We are living in an era where we are learning to share in new, creative ways and making better use of our resources. Lyft, AirBnB and other sharing services use verification and accountability systems to give users the assurance that those strangers we are letting into our cars and homes can be trusted.
The U.S. Federal Communications Commission started looking into this type of sharing long before it was trendy and fashionable. First, there was TV White Space. Then, based on a report from the President’s Council of Advisors on Science and Technology, the FCC got the idea that it could open for sharing one of its major resources and a seriously under used asset: the 3.5 GHz band (3550-3700 MHz).
The 3.5 GHz band is the United States government’s “Miami Beach condo” that has been sitting locked-up, unused for the most part. Historically, this band has been reserved mainly for the Department of Defense, which uses it for U.S Navy radar operations. Specifically, the Navy uses this band for ship-borne radar, which typically operates offshore.
The FCC recognized that commercial users could get access to the 3.5 GHz band as long as they could avoid interfering with the Navy radars by vacating the channels when radar operation is detected. In April 2015, the FCC established the Citizens Broadband Radio Service (CBRS) for shared commercial use of the 3.5 GHz band. This is 150 MHz of prime spectrum that can be used by mobile devices, fixed wireless networks, 5G and IoT (Internet of Things) gadgets.
To offer perspective on the scale, currently each U.S. nationwide carrier holds about 130 MHz of mobile broadband spectrum on average, according to Comsearch’s Spectrum Atlas. Of course, this is if we define broadband spectrum as mobile bands below 3 GHz out of 719 MHz of total licensable spectrum in the United States. So, the 150 MHz offered by CBRS is no studio apartment, it’s the entire penthouse floor.
However, not all of 150 MHz will be up for sale through bidding as is done with traditional spectrum. Only 70 of 150 MHz will be auctioned on Priority Access License (PAL) basis. The remaining 80 MHz will be available for General Authorized Access (GAA) for anyone that is willing to play by the FCC’s rules. In other words, cellular spectrum available completely free of charge, for anyone that can make good use of it.
How will the FCC make sure all these renters and free guests won’t trash the condo and will vacate it pronto when it needs the place for its own use? The role of implementing the FCC’s rules around spectrum sharing will be performed by Spectrum Access System (SAS) administrators certified by the FCC.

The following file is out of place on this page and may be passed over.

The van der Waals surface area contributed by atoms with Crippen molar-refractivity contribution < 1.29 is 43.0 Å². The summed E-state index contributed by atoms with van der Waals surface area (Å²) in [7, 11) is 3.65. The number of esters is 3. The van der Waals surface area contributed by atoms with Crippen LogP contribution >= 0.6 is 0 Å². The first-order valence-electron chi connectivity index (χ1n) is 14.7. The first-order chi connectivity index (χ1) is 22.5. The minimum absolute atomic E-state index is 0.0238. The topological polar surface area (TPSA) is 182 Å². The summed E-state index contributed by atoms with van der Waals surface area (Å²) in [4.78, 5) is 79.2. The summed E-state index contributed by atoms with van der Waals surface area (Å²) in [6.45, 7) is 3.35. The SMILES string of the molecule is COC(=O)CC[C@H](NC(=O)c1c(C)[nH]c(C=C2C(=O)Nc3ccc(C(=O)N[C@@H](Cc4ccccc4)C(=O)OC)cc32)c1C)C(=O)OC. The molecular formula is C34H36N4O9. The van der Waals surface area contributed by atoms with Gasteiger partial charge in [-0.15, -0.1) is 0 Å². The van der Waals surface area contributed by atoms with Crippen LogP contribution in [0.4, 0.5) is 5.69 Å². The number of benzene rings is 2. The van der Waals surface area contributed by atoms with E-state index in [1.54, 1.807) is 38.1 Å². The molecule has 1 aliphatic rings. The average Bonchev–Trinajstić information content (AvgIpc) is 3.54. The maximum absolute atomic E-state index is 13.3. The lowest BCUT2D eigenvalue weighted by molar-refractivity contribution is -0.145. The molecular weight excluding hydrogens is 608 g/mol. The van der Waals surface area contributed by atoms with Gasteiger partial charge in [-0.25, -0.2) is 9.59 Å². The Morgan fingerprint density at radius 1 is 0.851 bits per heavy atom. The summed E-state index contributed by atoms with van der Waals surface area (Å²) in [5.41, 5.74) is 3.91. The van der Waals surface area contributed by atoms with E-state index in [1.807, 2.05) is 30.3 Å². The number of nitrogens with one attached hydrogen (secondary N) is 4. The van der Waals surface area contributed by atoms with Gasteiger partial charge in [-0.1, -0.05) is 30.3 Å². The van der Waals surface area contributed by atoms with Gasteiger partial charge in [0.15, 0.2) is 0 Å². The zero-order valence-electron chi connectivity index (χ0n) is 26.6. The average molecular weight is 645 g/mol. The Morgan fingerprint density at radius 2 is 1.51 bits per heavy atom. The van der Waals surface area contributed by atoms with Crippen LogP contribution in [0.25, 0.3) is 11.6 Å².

The SAS will ensure that every CBRS radio, known as a CBSD (Citizens Broadband Radio Service Device), that transmits in this band complies with FCC Part 96 rules for sharing spectrum. To protect against interference with Navy radar, the SAS will be connected to a network of sensors called Environmental Sensing Capability (ESC). The ESC network will monitor for Navy radar operation and will alert the SAS when it detects activity. In such an event the SAS will coordinate the CBSD transmit levels and channels to ensure that no harmful interference is caused.
CommScope’s Comsearch team, which has more than 40 years of experience in spectrum management, is one of the leading providers of cloud-hosted SAS and ESC systems.
If this experiment in sharing spectrum succeeds, and all indications are that it will, then it will open the door to sharing of several other frequency bands, which will spawn more innovation and many more interesting applications.
Sharing is not only caring, it’s efficient, smart and it makes economic sense.
About the Author
With close to 30 years of spectrum management experience, Mark Gibson is responsible for developing domestic and international business opportunities for Comsearch, a CommScope company. In addition to leading Comsearch’s business development efforts for AWS, 700 MHz and TV white space products and services, he has led efforts to address spectrum sharing between the federal government and commercial users. Mark has authored several papers on spectrum sharing and relocation and has advised numerous wireless participants in their system design. He has spoken worldwide on spectrum management and related issues. Mark earned a bachelor of science in electrical engineering from the University of Maryland.